When a spirit of giving arrived on Halloween

As the evening wore on, my son grew more excited to be trick-or-treating for charity.

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    Trick or treat: Kings, cowgirls, and bunny rabbits show off their garb during Halloween festivities.
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When my 10-year-old son, Jesse, spotted the orange Trick-or-Treat for UNICEF boxes on a table at our church, he snatched one. He had trick-or-treated for UNICEF the previous year and had been proud of the $20 he had collected.

But as he stood in his wicked-court-jester costume at our back door on Halloween night, candy bag in hand, he suddenly grumbled, "I don't want to trick or treat for UNICEF."

"Why?" I exclaimed, straightening up and leaving my shoe half tied. "Why would you not want to help needy kids get food and clean water and medicine?"

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Jesse's chin – and voice – dropped. "Because it'll slow me down."

"Slow you down! We're talking about kids who don't have enough to eat, and all you can think about is candy."

"Fine, then. I'll do it." Jesse grabbed his collection box off the table and went outside, letting the door slam behind him.

I sighed and silently hurried after him.

Jesse approached our first neighbor's house, adjusting the rubber mask that hid all but his eyes. "Trick or treat," came his muffled voice when the door opened. He waited for his candy and then added in a small voice, "Trick or treat for UNICEF." He lifted his box a few inches.

"What? Oh. Let me look." Our neighbor's voice was flat, and I cringed. She disappeared back in her house for several minutes, and Jesse stood staring at the door, shifting from foot to foot until she reappeared with a donation.

At the next house our neighbor Wadi opened the door booming, "Hello, hello!"

"Trick or treat – and trick...."

"Look at you," Wadi laughed. "Scary." He shivered and handed Jesse his mounded candy bowl.

"And trick or treat for...."

"You can take more than that. Take two. There you go. Have fun now."

Jesse looked up at me.

"We will," I answered Wadi, nudging Jesse along.

"Mom, do I have to?" Jesse pleaded as we headed toward the next house.

I put an arm around his shoulder. "No. You don't have to."

"Good."

The rest of the block was dark except for porch lights. Jesse hustled from house to house collecting candy from bowlfuls left on front steps.

"Feel this," he said, holding up his bag.

"Whoa. Bust my arm off," I grinned back.

"How's my mask? Anything sticking out?"

I tucked a brown curl under his hood. "Nope. You look great."

Finally, a house was lit up and Jesse rang the door bell. "Trick or treat – and trick or treat for UNICEF." He held out his orange box, and not his candy bag.

"Trick or treat for UNICEF? How wonderful," my neighbor's voice sang. "Just a minute." As she disappeared into the house I glanced at Jesse. He didn't return my gaze, but he bounced up and down on his toes. At the next house, he held out his box again.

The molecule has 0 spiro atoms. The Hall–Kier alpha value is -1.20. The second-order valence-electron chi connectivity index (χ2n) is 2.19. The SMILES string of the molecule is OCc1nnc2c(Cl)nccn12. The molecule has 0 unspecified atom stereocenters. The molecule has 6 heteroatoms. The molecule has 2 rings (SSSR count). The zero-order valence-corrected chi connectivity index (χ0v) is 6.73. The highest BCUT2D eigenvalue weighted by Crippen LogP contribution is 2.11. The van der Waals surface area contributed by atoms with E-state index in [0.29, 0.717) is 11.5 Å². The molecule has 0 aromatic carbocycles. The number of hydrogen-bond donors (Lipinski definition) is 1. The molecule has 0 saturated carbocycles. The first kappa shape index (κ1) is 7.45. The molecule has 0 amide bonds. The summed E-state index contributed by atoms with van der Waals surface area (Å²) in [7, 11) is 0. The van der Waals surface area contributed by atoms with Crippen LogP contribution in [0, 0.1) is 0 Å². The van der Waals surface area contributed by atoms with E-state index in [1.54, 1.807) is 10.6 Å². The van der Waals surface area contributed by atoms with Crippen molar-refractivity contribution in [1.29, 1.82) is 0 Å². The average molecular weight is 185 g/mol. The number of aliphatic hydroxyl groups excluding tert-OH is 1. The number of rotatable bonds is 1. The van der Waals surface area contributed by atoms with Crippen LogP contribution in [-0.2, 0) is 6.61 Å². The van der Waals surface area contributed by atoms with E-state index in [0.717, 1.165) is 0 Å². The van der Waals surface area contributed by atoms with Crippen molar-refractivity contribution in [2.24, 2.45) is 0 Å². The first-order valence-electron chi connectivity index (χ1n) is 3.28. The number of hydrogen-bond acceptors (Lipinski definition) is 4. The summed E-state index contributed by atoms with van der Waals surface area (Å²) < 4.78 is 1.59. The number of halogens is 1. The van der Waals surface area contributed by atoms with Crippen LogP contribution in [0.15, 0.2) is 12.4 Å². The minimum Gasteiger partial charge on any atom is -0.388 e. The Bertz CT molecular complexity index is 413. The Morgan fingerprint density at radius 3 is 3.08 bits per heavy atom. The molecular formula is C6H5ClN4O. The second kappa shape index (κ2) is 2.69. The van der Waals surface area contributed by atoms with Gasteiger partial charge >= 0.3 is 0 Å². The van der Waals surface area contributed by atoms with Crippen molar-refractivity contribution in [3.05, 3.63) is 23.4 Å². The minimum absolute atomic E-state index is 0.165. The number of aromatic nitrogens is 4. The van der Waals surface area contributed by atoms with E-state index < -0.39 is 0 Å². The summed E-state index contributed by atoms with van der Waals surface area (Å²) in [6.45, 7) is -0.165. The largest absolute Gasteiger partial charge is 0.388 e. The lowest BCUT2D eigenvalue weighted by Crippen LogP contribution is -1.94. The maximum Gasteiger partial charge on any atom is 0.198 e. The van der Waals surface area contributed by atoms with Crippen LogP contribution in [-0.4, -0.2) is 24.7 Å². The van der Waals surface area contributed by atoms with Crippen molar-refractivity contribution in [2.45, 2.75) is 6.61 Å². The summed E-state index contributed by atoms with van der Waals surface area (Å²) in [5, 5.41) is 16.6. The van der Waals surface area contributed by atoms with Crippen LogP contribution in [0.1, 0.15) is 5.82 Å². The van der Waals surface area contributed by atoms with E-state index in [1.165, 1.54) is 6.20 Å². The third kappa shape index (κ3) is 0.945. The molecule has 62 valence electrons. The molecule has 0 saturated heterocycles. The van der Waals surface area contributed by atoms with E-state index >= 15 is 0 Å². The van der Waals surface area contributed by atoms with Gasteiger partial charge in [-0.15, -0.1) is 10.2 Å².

"UNICEF? I used to trick or treat for UNICEF. Help yourself to candy, and I'll be right back."

And at the next house, Jesse handed me his candy bag and pulled off his mask. He stood tall and his voice rang out as he smiled up at the man in the doorway.

"UNICEF, huh? Aren't you taking any candy?"

"Well, sure."

"You get extra."

As we continued on, Jesse's smile grew to a grin that he flashed right at me while we waited for people to find their wallets. And he began to tell the neighbors what he knew about UNICEF. "The money's all for kids. Like kids from Africa. Kids who need food and shots and school supplies."

Jesse's orange box filled with money until people had difficulty stuffing in anymore. Jesse shoved the dollar bills down with his pinky finger and kept on cramming. And as we scurried from house to house, he barely mentioned the candy. Instead he said, "Mom, everybody's giving something ... Mom, I think they put in a five ... Mom, my box is starting to rip."

Finally, we headed for home and Jesse left his candy bag lie while he helped me count the money.

"Fifty-five dollars and 96 cents," I announced. I wrote the total on the front of the box, and Jesse studied it.

"Just a minute," he said, and then ran upstairs to his room. When he returned, he handed me $4.04 – more than a week's worth of allowance. "I want an even amount. Now I have 60 dollars."

I didn't say anything as I crossed out the previous total and wrote in the new amount. And I watched in silence as Jesse neatly rolled up the paper money and fitted it back in the box with all the change. Then together we found UNICEF's website, and Jesse took out paper and pencil to calculate what UNICEF could do with $60. "Two dollars is food for three hungry kids, so 60 dollars is food for 90 kids. One dollar is a shot for measles, so 60 shots. Six cents gives water to a thirsty kid...."

Finally, Jesse finished with his figures and returned to his candy. He dumped his bag all over the family-room rug and scooped up handfuls of treats, letting them rain down between his fingers. Typical kid, I thought, smiling and leaning back to watch him.

Then Jesse spotted a favorite candy and pounced: "Yummy – dark chocolate with nuts! Mine, mine, mine." He pounced again. "Ooh. Ooh. Malted milk balls for Dad." He pawed through his pile. "Licorice for you, Mom. And banana taffy. And chocolate with almonds." He jumped up with a handful of candy and plopped it beside me.

Ripping off a wrapper and popping a chocolate in my mouth, I gazed at my child and nodded my head. Yep. Typical kid, all right. Typical, good-hearted and loving child.

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